Maternal weight gain during pregnancy and overweight in Portuguese children

P Moreira, C Padez, I Mourão-Carvalhal, V Rosado
International Journal of Obesity 2007, 31 (4): 608-14

OBJECTIVE: The objective of our study was to assess the association between maternal weight gain during pregnancy and childhood overweight.

DESIGN: This study was a cross-sectional analysis.

SETTING: The data were derived from a community-based survey of children from primary schools of Portugal.

SUBJECTS: The study was performed in a sample of 6-12-year-old Portuguese school children (2445 girls and 2400 boys; age was 8.5+/-0.91 years).

MEASUREMENTS: Height and weight were measured according to international standards, and body mass index (BMI) was calculated. The definition of overweight was based on average centiles according to the International Obesity Task Force cutoffs. Children's parents completed a self-administered questionnaire, which provided information on general family background characteristics, maternal weight gain during pregnancy and children's physical activity. The response rate was 70.6%. Children's dietary intake was measured using a 24-h dietary recall. Logistic regression models were fitted to estimate the magnitude of the association between maternal weight gain during pregnancy and overweight in their children, adjusting for confounders (gender, age, birthweight, order of birth, breastfeeding, smoking during pregnancy, physical activity, parental BMI, parental education, calcium to protein ratio and energy intake).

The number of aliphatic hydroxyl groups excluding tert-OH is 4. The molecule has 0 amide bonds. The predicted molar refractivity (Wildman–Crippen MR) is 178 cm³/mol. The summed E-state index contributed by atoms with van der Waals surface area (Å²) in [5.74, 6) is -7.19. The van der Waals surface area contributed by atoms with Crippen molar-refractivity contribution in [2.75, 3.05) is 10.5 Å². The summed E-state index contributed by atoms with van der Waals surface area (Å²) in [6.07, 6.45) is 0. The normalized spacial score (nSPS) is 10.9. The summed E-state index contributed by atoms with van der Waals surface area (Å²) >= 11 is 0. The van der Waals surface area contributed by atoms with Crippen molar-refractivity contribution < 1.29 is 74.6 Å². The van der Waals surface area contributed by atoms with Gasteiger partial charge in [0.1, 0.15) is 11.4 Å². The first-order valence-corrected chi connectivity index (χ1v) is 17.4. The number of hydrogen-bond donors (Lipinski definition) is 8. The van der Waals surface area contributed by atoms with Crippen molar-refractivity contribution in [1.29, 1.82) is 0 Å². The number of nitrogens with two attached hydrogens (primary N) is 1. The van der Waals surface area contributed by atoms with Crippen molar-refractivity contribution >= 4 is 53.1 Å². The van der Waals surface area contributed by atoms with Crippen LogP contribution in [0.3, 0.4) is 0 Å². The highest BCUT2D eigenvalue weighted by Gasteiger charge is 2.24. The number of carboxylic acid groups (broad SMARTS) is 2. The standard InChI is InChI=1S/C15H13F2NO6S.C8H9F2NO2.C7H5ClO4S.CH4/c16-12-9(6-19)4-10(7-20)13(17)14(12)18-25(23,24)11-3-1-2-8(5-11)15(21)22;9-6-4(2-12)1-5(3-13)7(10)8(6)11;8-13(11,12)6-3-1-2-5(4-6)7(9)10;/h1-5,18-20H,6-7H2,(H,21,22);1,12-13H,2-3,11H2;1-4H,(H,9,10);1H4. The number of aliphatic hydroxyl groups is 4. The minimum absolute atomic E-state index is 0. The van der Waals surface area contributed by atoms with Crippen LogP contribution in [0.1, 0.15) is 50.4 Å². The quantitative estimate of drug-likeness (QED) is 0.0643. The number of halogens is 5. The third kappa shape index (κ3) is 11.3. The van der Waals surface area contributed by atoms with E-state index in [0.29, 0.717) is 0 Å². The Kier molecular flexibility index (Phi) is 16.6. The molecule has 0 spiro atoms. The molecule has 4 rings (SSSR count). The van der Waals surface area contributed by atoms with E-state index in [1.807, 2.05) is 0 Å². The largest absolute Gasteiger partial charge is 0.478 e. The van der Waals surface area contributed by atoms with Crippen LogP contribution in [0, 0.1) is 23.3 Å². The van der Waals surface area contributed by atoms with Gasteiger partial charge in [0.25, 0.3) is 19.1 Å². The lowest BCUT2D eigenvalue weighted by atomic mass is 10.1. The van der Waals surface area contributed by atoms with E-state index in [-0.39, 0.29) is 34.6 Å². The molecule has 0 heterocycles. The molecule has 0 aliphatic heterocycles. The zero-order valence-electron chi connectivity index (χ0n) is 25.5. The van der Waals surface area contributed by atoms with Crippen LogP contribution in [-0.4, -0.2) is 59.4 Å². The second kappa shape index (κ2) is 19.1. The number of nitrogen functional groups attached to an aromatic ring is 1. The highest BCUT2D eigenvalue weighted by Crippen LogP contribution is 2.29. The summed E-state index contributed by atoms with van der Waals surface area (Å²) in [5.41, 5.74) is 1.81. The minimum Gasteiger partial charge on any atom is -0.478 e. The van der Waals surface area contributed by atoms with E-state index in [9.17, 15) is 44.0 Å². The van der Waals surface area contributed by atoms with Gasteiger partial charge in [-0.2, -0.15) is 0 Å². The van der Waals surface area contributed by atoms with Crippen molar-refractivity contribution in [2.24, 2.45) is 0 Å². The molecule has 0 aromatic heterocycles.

RESULTS: The prevalence of overweight (including obesity) was 29% in boys and 33% in girls. The odds favouring overweight (including obesity) increased significantly for those women who gained > or =16 kg during pregnancy, compared to those with <9 kg , even after adjustment for confounders (crude odds ratio (OR)=1.53, confidence interval (CI) 95% 1.27-1.84, P-trend <0.001; Adjusted OR=1.27, CI 95% 1.01-1.61, P-trend=0.038).

CONCLUSION: Large maternal weight gain during pregnancy (> or =16 kg) was significantly associated with higher risk of overweight in Portuguese children.

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